Web Log - June, 2015
Web Log - May, 2015
Web Log - April, 2015
Web Log - March, 2015
Web Log - February, 2015
Web Log - January, 2015
Web Log - December, 2014
Web Log - November, 2014
Web Log - October, 2014
Web Log - September, 2014
Web Log - August, 2014
Web Log - July, 2014
Web Log - June, 2014
Web Log - May, 2014
Web Log - April, 2014
Web Log - March, 2014
Web Log - February, 2014
Web Log - January, 2014
Web Log - December, 2013
Web Log - November, 2013
Web Log - October, 2013
Web Log - September, 2013
Web Log - August, 2013
Web Log - July, 2013
Web Log - June, 2013
Web Log - May, 2013
Web Log - April, 2013
Web Log - March, 2013
Web Log - February, 2013
Web Log - January, 2013
Web Log - December, 2012
Web Log - November, 2012
Web Log - October, 2012
Web Log - September, 2012
Web Log - August, 2012
Web Log - July, 2012
Web Log - June, 2012
Web Log - May, 2012
Web Log - April, 2012
Web Log - March, 2012
Web Log - February, 2012
Web Log - January, 2012
Web Log - December, 2011
Web Log - November, 2011
Web Log - October, 2011
Web Log - September, 2011
Web Log - August, 2011
Web Log - July, 2011
Web Log - June, 2011
Web Log - May, 2011
Web Log - April, 2011
Web Log - March, 2011
Web Log - February, 2011
Web Log - January, 2011
Web Log - December, 2010
Web Log - November, 2010
Web Log - October, 2010
Web Log - September, 2010
Web Log - August, 2010
Web Log - July, 2010
Web Log - June, 2010
Web Log - May, 2010
Web Log - April, 2010
Web Log - March, 2010
Web Log - February, 2010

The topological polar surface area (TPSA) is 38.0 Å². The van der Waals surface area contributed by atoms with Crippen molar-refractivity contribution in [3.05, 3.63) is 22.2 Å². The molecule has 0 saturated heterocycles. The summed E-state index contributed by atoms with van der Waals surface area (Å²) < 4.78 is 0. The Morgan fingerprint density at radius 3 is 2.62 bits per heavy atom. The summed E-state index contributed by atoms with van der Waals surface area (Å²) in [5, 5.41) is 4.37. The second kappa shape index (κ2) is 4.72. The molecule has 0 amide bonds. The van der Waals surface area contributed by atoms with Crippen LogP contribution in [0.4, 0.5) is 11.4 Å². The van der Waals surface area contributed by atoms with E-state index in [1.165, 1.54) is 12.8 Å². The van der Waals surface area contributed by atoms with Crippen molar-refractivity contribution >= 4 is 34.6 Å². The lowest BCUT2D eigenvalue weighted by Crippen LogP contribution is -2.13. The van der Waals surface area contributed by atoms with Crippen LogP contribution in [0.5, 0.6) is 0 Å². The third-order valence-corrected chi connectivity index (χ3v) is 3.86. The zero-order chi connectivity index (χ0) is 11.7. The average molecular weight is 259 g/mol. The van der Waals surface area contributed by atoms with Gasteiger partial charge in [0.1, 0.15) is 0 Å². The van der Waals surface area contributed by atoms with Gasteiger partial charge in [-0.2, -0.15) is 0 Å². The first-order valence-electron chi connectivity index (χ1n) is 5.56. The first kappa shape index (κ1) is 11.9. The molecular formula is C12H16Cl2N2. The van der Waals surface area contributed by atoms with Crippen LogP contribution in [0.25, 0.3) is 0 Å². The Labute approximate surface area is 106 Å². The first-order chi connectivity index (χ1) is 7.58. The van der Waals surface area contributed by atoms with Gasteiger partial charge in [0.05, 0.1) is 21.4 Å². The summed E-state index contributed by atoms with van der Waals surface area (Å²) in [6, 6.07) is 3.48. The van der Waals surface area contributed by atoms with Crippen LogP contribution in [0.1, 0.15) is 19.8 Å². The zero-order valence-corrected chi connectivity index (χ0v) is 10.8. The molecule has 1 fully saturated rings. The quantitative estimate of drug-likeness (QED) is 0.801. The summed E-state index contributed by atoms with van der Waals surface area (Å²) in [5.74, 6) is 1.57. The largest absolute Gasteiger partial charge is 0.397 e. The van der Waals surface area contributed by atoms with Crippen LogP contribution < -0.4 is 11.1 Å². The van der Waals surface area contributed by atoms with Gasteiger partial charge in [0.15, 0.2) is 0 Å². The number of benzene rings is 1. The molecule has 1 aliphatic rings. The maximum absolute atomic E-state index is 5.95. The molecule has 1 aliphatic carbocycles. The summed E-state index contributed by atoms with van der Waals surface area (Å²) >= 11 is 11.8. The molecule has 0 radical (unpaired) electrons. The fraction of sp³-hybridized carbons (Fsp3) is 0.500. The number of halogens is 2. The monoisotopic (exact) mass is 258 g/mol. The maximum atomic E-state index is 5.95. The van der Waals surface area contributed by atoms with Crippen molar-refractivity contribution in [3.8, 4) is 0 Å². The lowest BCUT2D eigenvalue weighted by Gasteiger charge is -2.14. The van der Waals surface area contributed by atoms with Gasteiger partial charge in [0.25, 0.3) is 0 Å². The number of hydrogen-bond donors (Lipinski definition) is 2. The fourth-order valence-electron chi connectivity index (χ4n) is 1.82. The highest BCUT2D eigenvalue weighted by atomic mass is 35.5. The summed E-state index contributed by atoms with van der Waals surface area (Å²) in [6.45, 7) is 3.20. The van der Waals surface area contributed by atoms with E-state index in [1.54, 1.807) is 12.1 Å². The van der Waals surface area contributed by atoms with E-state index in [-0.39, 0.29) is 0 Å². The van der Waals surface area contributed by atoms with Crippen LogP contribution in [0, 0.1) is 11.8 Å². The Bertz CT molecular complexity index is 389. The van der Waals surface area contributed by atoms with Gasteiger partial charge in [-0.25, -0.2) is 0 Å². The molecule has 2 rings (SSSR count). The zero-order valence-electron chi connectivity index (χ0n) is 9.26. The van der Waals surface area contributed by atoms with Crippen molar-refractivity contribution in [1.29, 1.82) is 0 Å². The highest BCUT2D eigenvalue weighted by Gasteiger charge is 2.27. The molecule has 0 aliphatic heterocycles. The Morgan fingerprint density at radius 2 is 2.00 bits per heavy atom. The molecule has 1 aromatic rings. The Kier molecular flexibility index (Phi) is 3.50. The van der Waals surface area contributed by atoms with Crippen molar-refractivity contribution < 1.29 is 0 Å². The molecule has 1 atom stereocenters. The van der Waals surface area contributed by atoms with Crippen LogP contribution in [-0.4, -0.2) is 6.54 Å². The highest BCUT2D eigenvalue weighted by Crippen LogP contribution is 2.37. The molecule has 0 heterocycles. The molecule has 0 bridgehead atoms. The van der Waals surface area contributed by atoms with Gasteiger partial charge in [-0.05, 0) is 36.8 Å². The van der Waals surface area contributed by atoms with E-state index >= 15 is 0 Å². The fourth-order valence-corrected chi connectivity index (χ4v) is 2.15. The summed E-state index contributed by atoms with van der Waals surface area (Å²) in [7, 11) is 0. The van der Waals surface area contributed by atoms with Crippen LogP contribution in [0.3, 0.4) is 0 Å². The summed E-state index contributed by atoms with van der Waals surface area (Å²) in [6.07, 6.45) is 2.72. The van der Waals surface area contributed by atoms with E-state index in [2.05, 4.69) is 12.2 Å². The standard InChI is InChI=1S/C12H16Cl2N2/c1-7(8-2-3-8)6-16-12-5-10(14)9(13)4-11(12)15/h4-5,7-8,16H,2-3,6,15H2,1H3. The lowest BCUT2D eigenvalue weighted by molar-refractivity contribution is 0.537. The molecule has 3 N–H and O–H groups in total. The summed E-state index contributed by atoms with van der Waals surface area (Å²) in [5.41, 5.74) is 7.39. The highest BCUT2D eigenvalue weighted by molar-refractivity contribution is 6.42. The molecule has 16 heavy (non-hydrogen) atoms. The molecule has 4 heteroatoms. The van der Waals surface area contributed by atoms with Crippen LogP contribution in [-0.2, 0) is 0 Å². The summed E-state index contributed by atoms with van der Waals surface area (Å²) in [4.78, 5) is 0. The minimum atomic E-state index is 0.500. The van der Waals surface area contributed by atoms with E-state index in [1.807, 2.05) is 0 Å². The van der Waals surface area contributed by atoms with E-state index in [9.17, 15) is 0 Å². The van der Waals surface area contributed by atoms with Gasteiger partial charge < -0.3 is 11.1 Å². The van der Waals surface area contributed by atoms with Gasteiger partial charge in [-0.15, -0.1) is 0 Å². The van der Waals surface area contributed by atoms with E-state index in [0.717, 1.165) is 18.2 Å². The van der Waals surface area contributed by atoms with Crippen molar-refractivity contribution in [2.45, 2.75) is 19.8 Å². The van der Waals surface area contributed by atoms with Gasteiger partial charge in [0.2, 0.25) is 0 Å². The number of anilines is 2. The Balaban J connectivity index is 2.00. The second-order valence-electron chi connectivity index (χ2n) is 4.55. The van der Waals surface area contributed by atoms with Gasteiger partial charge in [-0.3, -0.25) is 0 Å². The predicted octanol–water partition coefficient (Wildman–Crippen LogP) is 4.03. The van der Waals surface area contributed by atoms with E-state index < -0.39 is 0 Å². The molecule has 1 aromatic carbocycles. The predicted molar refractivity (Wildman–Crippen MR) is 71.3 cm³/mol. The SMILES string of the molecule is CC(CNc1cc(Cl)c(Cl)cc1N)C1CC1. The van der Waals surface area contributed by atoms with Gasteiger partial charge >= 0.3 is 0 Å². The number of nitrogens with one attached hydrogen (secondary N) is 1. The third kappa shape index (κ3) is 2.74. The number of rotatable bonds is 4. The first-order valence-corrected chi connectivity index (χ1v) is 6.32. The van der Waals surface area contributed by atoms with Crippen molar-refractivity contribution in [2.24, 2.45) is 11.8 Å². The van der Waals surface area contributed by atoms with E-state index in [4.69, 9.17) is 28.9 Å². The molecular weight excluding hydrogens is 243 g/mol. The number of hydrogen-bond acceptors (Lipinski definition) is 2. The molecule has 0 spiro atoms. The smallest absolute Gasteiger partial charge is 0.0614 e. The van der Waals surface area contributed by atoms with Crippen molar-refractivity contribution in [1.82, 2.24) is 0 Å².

Web Log - January, 2010
Web Log - December, 2009
Web Log - November, 2009
Web Log - October, 2009
Web Log - September, 2009
Web Log - August, 2009
Web Log - July, 2009
Web Log - June, 2009
Web Log - May, 2009
Web Log - April, 2009
Web Log - March, 2009
Web Log - February, 2009
Web Log - January, 2009
Web Log - December, 2008
Web Log - November, 2008
Web Log - October, 2008
Web Log - September, 2008
Web Log - August, 2008
Web Log - July, 2008
Web Log - June, 2008
Web Log - May, 2008
Web Log - April, 2008
Web Log - March, 2008
Web Log - February, 2008
Web Log - January, 2008
Web Log - December, 2007
Web Log - November, 2007
Web Log - October, 2007
Web Log - September, 2007
Web Log - August, 2007
Web Log - July, 2007
Web Log - June, 2007
Web Log - May, 2007
Web Log - April, 2007
Web Log - March, 2007
Web Log - February, 2007
Web Log - January, 2007
Web Log - December, 2006
Web Log - November, 2006
Web Log - October, 2006
Web Log - September, 2006
Web Log - August, 2006
Web Log - July, 2006
Web Log - June, 2006
Web Log - May, 2006
Web Log - April, 2006
Web Log - March, 2006
Web Log - February, 2006
Web Log - January, 2006
Web Log - December, 2005
Web Log - November, 2005
Web Log - October, 2005
Web Log - September, 2005
Web Log - August, 2005
Web Log - July, 2005
Web Log - June, 2005
Web Log - May, 2005
Web Log - April, 2005
Web Log - March, 2005
Web Log - February, 2005
Web Log - January, 2005
Web Log - December, 2004
Web Log - November, 2004
Web Log - October, 2004
Web Log - September, 2004
Web Log - August, 2004
Web Log - July, 2004
Web Log - June, 2004

Copyright © 2002-2016 by John J. Xenakis.